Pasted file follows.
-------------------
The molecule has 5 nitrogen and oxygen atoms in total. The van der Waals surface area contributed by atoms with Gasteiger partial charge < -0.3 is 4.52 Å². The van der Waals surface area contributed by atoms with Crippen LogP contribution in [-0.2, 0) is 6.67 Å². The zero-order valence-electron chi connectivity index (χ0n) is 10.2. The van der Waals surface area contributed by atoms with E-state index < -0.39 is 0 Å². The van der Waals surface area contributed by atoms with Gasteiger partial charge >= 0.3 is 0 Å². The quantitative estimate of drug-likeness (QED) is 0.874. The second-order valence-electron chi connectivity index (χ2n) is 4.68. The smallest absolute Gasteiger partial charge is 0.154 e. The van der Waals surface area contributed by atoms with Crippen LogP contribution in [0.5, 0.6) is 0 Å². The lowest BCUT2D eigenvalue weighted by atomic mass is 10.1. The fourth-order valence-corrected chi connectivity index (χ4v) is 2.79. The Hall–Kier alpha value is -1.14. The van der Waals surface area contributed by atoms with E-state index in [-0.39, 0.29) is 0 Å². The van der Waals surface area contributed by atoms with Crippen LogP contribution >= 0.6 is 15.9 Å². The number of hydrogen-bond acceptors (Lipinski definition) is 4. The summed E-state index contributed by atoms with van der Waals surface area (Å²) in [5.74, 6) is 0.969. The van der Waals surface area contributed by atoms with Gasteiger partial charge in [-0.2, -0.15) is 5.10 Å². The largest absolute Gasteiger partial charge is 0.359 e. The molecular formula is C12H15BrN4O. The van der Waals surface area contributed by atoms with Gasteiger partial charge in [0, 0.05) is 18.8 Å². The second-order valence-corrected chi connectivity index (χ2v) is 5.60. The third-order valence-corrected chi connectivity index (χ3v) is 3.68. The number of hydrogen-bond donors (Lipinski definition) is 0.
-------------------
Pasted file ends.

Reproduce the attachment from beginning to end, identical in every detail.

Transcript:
The molecule has 5 nitrogen and oxygen atoms in total. The van der Waals surface area contributed by atoms with Gasteiger partial charge < -0.3 is 4.52 Å². The van der Waals surface area contributed by atoms with Crippen LogP contribution in [-0.2, 0) is 6.67 Å². The zero-order valence-electron chi connectivity index (χ0n) is 10.2. The van der Waals surface area contributed by atoms with E-state index < -0.39 is 0 Å². The van der Waals surface area contributed by atoms with Gasteiger partial charge >= 0.3 is 0 Å². The quantitative estimate of drug-likeness (QED) is 0.874. The second-order valence-electron chi connectivity index (χ2n) is 4.68. The smallest absolute Gasteiger partial charge is 0.154 e. The van der Waals surface area contributed by atoms with Crippen LogP contribution in [0.5, 0.6) is 0 Å². The lowest BCUT2D eigenvalue weighted by atomic mass is 10.1. The fourth-order valence-corrected chi connectivity index (χ4v) is 2.79. The Hall–Kier alpha value is -1.14. The van der Waals surface area contributed by atoms with E-state index in [-0.39, 0.29) is 0 Å². The van der Waals surface area contributed by atoms with Crippen LogP contribution >= 0.6 is 15.9 Å². The number of hydrogen-bond acceptors (Lipinski definition) is 4. The summed E-state index contributed by atoms with van der Waals surface area (Å²) in [5.74, 6) is 0.969. The van der Waals surface area contributed by atoms with Gasteiger partial charge in [-0.2, -0.15) is 5.10 Å². The largest absolute Gasteiger partial charge is 0.359 e. The molecular formula is C12H15BrN4O. The van der Waals surface area contributed by atoms with Gasteiger partial charge in [0, 0.05) is 18.8 Å². The second-order valence-corrected chi connectivity index (χ2v) is 5.60. The third-order valence-corrected chi connectivity index (χ3v) is 3.68. The number of hydrogen-bond donors (Lipinski definition) is 0.